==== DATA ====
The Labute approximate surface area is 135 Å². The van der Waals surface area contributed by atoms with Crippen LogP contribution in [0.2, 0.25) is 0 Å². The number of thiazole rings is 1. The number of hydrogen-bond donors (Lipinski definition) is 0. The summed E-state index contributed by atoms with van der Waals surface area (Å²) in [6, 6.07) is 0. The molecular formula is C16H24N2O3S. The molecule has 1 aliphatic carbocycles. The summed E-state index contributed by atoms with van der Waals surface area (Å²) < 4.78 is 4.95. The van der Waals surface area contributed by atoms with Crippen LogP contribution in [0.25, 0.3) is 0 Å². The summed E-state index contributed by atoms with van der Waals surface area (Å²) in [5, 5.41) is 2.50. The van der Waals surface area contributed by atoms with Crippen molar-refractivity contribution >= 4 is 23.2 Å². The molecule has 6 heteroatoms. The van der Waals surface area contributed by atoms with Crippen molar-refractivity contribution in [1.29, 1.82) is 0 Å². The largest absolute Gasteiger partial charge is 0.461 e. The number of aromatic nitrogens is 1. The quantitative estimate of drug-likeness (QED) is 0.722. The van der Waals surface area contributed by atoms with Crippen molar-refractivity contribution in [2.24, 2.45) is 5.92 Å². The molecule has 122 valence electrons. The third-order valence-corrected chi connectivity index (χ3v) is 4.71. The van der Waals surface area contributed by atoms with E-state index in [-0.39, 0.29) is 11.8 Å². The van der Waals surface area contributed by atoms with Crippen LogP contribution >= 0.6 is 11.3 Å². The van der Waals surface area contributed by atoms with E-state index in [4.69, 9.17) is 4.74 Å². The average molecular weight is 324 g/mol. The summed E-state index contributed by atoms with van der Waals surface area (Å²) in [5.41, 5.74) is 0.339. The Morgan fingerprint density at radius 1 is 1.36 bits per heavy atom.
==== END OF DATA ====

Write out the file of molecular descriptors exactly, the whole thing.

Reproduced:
The Labute approximate surface area is 135 Å². The van der Waals surface area contributed by atoms with Crippen LogP contribution in [0.2, 0.25) is 0 Å². The number of thiazole rings is 1. The number of hydrogen-bond donors (Lipinski definition) is 0. The summed E-state index contributed by atoms with van der Waals surface area (Å²) in [6, 6.07) is 0. The molecular formula is C16H24N2O3S. The molecule has 1 aliphatic carbocycles. The summed E-state index contributed by atoms with van der Waals surface area (Å²) < 4.78 is 4.95. The van der Waals surface area contributed by atoms with Crippen LogP contribution in [0.25, 0.3) is 0 Å². The summed E-state index contributed by atoms with van der Waals surface area (Å²) in [5, 5.41) is 2.50. The van der Waals surface area contributed by atoms with Crippen molar-refractivity contribution >= 4 is 23.2 Å². The molecule has 6 heteroatoms. The van der Waals surface area contributed by atoms with Crippen molar-refractivity contribution in [1.29, 1.82) is 0 Å². The largest absolute Gasteiger partial charge is 0.461 e. The number of aromatic nitrogens is 1. The quantitative estimate of drug-likeness (QED) is 0.722. The van der Waals surface area contributed by atoms with Crippen molar-refractivity contribution in [2.24, 2.45) is 5.92 Å². The molecule has 122 valence electrons. The third-order valence-corrected chi connectivity index (χ3v) is 4.71. The van der Waals surface area contributed by atoms with E-state index in [-0.39, 0.29) is 11.8 Å². The van der Waals surface area contributed by atoms with Crippen LogP contribution >= 0.6 is 11.3 Å². The van der Waals surface area contributed by atoms with E-state index in [4.69, 9.17) is 4.74 Å². The average molecular weight is 324 g/mol. The summed E-state index contributed by atoms with van der Waals surface area (Å²) in [5.41, 5.74) is 0.339. The Morgan fingerprint density at radius 1 is 1.36 bits per heavy atom.